Electrochemical Biosensors: Revolutionizing Point of Care Diagnostics- An Overview

Electrochemical Biosensors: Revolutionizing Point of Care Diagnostics- An Overview

Estimated Reading Time: 16 minutes

This article discusses the recent progress in electrochemical biosensors and their significant impact on point-of-care diagnostics, particularly for detecting microorganisms and aiding public health. It covers technological advancements in aptamers, phages, antibodies, and DNA biosensors and how nanomaterials improve the performance of biosensors. The article also addresses the challenges and solutions in this field, including ethical issues and risk management. It emphasizes the importance and growing use of these biosensors in various sectors, including food safety and medical diagnostics.

Author ID: 2024024866

Electrochemical Biosensors: Revolutionizing Point of Care Diagnostics- An Overview

1. Electrochemical Biosensors in Microorganism Detection

The growing concern over foodborne pathogens in the food industry has become more pronounced in recent years. These harmful microorganisms in food pose significant risks to public health and can lead to substantial financial losses during food processing. Ensuring that food remains safe and high-quality is a formidable challenge in this sector. Therefore, rapidly and accurately detecting harmful bacteria in food products is paramount. Traditional methods for detecting these pathogens are often slow, require multiple steps, and expensive.

However, the advent of biosensors emerges as a highly effective solution for precisely detecting foodborne pathogens. A key advantage of biosensors is their ability to sensitively identify pathogens without the need for extensive sample preparation. These systems typically comprise three main components: transducers, which convert biological interactions into measurable signals such as electrochemical or optical signals; bioreceptors, including phage, aptamer, antibody and DNA, which are responsible for recognizing and binding to the target pathogens; and detectors, which record and quantify the signals [1].

electrochemical biosensing gain popularity as it offers rapid response times, affordability, high sensitivity, and stability. Additionally, nanomaterials become increasingly important in the fabrication of electrochemical nano-biosensors. Their use enhances electrical conductivity and facilitates the proper orientation of biorecognition elements, thereby improving the efficiency of bacterial capture. These advancements in biosensor technology are revolutionizing the detection of foodborne pathogens, offering faster, more cost-effective, and more accurate methods to ensure food safety.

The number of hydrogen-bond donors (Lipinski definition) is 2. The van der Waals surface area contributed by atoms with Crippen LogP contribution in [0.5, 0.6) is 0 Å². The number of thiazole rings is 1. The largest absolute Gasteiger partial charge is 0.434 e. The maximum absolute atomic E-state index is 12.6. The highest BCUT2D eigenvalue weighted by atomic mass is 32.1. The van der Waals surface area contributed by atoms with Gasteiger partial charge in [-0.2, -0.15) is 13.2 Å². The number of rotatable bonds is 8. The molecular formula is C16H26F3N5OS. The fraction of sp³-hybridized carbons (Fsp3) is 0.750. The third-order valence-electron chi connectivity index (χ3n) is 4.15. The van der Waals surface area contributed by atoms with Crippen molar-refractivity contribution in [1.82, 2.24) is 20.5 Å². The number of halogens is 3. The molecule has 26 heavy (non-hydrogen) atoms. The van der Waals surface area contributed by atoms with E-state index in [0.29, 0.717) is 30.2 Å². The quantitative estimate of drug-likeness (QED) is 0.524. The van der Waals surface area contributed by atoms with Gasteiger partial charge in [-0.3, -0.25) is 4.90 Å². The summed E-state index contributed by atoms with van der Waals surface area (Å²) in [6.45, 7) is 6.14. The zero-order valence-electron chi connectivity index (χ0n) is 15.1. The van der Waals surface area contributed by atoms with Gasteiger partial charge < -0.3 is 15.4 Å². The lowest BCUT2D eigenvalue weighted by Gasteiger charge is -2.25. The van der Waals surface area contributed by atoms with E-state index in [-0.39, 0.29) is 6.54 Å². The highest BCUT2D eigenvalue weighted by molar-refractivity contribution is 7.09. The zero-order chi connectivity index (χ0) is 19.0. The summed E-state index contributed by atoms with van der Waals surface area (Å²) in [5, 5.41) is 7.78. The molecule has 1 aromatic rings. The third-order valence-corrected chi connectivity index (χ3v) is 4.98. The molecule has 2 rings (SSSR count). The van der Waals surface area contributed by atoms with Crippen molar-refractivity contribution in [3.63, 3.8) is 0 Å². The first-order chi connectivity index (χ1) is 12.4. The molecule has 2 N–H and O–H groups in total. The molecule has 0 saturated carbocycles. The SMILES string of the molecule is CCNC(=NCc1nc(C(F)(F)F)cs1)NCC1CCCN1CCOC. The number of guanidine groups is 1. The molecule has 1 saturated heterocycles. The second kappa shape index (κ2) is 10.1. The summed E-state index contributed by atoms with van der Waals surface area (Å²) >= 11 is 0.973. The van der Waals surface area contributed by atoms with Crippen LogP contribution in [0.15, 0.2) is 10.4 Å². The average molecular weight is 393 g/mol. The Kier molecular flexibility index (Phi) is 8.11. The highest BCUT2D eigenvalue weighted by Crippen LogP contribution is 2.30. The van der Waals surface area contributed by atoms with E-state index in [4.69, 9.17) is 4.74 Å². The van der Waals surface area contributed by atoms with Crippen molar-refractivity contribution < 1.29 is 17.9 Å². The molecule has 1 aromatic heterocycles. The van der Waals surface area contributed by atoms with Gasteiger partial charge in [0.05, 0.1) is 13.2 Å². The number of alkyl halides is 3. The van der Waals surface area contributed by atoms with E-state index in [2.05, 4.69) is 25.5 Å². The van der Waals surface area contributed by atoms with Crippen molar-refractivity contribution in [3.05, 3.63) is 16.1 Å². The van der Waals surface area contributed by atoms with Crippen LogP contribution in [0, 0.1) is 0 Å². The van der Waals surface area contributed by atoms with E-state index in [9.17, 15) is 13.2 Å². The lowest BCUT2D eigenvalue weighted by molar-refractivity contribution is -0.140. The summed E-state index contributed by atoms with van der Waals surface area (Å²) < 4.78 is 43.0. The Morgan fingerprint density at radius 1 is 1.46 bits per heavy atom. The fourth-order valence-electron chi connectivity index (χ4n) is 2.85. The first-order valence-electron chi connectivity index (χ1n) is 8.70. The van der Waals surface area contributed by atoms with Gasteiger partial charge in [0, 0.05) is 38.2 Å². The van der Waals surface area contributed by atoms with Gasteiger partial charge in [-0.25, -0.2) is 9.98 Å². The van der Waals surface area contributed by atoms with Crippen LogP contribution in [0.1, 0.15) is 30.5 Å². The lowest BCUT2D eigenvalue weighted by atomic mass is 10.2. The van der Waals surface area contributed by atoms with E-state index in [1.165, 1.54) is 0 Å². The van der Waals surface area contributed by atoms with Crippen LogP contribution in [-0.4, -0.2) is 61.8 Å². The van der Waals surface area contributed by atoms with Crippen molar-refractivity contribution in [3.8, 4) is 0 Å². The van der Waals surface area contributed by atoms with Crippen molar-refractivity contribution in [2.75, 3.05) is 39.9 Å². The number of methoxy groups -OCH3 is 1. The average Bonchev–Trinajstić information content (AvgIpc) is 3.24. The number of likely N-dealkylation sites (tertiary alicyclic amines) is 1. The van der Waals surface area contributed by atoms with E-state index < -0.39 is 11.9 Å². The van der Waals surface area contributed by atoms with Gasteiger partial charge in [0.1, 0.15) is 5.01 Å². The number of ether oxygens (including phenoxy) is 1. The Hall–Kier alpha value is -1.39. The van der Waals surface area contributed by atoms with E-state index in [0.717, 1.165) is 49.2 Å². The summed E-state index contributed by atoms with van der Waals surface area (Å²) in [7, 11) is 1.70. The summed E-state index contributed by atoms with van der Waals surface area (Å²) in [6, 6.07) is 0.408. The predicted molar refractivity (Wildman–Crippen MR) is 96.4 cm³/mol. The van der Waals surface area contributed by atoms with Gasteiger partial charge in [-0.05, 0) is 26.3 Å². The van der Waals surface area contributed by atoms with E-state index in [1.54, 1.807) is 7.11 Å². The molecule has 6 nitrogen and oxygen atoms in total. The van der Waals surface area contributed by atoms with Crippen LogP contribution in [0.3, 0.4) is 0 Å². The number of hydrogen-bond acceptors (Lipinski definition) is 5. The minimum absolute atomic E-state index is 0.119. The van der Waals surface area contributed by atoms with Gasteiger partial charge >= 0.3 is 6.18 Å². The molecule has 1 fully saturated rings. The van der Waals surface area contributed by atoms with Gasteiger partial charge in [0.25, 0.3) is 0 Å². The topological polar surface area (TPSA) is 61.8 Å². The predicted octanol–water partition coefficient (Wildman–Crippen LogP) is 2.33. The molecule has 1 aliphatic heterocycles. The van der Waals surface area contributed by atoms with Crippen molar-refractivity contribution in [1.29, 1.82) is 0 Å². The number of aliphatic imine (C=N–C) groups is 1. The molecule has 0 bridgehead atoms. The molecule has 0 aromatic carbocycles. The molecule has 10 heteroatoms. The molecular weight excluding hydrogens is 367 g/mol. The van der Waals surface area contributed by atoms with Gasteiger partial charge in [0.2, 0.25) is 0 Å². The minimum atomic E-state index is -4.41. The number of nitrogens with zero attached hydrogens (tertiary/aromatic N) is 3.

2. Biorecognition elements

2.1. DNA aptamers

2.1.1.Emerging Trends: Aptamer Modification Techniques

The landscape of electrochemical biosensor design is rapidly evolving, with a significant focus on aptamer modification techniques. These advancements have led to the development of innovative DNA aptasensors that revolutionize point-of-care diagnostics. Researchers enhance the sensitivity and specificity of these biosensors by altering the structure and functionality of aptamers – specialized DNA or RNA molecules. This progress is particularly impactful in medical diagnostics, where the ability to detect minute amounts of biomarkers can mean the difference between early and late disease detection.

2.1.2. Applications aptasensor to identify pathogenic bacteria

Aptamers in electrochemical biosensors are versatile, serving food quality assessment and biomedical diagnostics. Their capacity to selectively attach to various targets, from foodborne pathogens to cancer biomarkers, makes aptasensors invaluable in ensuring food safety and detecting diseases early. They shine across diverse sectors. Creative Biolabs focuses on the applied electrochemical aptamer-based biosensors for broad research applications in biomedical diagnostics [2].

E.Ferapontova et al. designed a new, cost-effective immunomagnetic assay that detects single bacterial cells, such as Escherichia coli, with high specificity and sensitivity. This method uses a combination of cellulase enzymes and either aptamers or antibodies on magnetic beads to alter an electrode’s electrical conductivity, enabling the detection and quantification of bacteria without interference from other species. It is quick and adaptable, suitable for direct application in various environments such as clinical, food, and environmental samples [3].

Z.Yousefniayejahromi et al. designed the novel aptasensor using a screen-printed gold electrode to recognize E. coli bacteria in different biological samples, such as urine, feces, milk, and water [4].

2.1.3. Advances in Aptamer Selection and Modification

It is significant that selecting and modifying aptamers leads to progress in electrochemical biosensors. Systematic evolution of ligands by exponential enrichment (SELEX) is one technology that has been refined to produce aptamers with improved binding capabilities. These developments serve as the foundation for creating accurate, effective biosensors for various biological and chemical targets.

2.1.4. DNA Biosensors and Aptasensors: A Powerful Combination

Recently, combination of other bioreceptors with aptasensors is a noteworthy development in biosensor applications. This combination opens up a new era of biosensors by utilizing the selectivity of DNA and the versatility of aptamer-based detection. The development of quicker, more accurate point-of-care diagnostic tests is greatly aided by this technological pair, which is essential for rapid results

2.1.5. Future of Rapid Diagnostics: Aptamer-Integrated Electrochemical Biosensors

electrochemical aptasensors are critical to the future of quick diagnostic testing. With its quicker, more trustworthy, and more approachable testing options, this integration has the potential to revolutionize point-of-care diagnostics. Beyond their present uses, aptamer-based electrochemical biosensors have great potential for the future of personalized medicine, environmental monitoring, and other fields.